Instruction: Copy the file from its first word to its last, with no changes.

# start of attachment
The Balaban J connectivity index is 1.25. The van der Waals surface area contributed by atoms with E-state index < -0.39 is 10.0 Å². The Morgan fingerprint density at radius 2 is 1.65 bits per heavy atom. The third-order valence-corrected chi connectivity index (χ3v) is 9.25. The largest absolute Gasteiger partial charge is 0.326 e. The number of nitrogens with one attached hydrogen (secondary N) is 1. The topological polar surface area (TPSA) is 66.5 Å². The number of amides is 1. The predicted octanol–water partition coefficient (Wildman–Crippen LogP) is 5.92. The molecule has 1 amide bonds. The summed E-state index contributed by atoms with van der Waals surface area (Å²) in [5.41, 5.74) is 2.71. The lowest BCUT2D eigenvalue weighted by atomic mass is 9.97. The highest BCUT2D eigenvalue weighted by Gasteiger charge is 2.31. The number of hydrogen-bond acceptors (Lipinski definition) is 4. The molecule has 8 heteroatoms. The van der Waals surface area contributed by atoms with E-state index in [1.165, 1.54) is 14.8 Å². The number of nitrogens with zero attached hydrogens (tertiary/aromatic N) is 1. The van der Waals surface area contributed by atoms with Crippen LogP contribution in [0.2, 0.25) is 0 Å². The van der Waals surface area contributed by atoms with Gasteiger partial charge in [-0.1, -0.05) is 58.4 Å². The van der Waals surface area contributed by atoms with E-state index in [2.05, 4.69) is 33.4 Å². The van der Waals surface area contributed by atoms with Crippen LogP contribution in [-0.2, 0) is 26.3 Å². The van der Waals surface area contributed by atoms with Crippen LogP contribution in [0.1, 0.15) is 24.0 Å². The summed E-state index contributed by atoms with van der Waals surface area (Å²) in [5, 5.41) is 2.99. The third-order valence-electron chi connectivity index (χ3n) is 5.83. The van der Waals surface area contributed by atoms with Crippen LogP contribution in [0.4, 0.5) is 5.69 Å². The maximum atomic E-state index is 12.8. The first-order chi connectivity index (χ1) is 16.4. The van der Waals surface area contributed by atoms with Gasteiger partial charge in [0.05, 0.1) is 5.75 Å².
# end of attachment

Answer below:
The Balaban J connectivity index is 1.25. The van der Waals surface area contributed by atoms with E-state index < -0.39 is 10.0 Å². The Morgan fingerprint density at radius 2 is 1.65 bits per heavy atom. The third-order valence-corrected chi connectivity index (χ3v) is 9.25. The largest absolute Gasteiger partial charge is 0.326 e. The number of nitrogens with one attached hydrogen (secondary N) is 1. The topological polar surface area (TPSA) is 66.5 Å². The number of amides is 1. The predicted octanol–water partition coefficient (Wildman–Crippen LogP) is 5.92. The molecule has 1 amide bonds. The summed E-state index contributed by atoms with van der Waals surface area (Å²) in [5.41, 5.74) is 2.71. The lowest BCUT2D eigenvalue weighted by atomic mass is 9.97. The highest BCUT2D eigenvalue weighted by Gasteiger charge is 2.31. The number of hydrogen-bond acceptors (Lipinski definition) is 4. The molecule has 8 heteroatoms. The van der Waals surface area contributed by atoms with E-state index in [1.165, 1.54) is 14.8 Å². The number of nitrogens with zero attached hydrogens (tertiary/aromatic N) is 1. The van der Waals surface area contributed by atoms with Crippen LogP contribution in [0.2, 0.25) is 0 Å². The van der Waals surface area contributed by atoms with Gasteiger partial charge in [-0.1, -0.05) is 58.4 Å². The van der Waals surface area contributed by atoms with E-state index in [2.05, 4.69) is 33.4 Å². The van der Waals surface area contributed by atoms with Crippen LogP contribution in [-0.2, 0) is 26.3 Å². The van der Waals surface area contributed by atoms with Crippen LogP contribution in [0.1, 0.15) is 24.0 Å². The summed E-state index contributed by atoms with van der Waals surface area (Å²) in [5, 5.41) is 2.99. The third-order valence-electron chi connectivity index (χ3n) is 5.83. The van der Waals surface area contributed by atoms with Crippen LogP contribution in [0.4, 0.5) is 5.69 Å². The maximum atomic E-state index is 12.8. The first-order chi connectivity index (χ1) is 16.4. The van der Waals surface area contributed by atoms with Gasteiger partial charge in [0.05, 0.1) is 5.75 Å².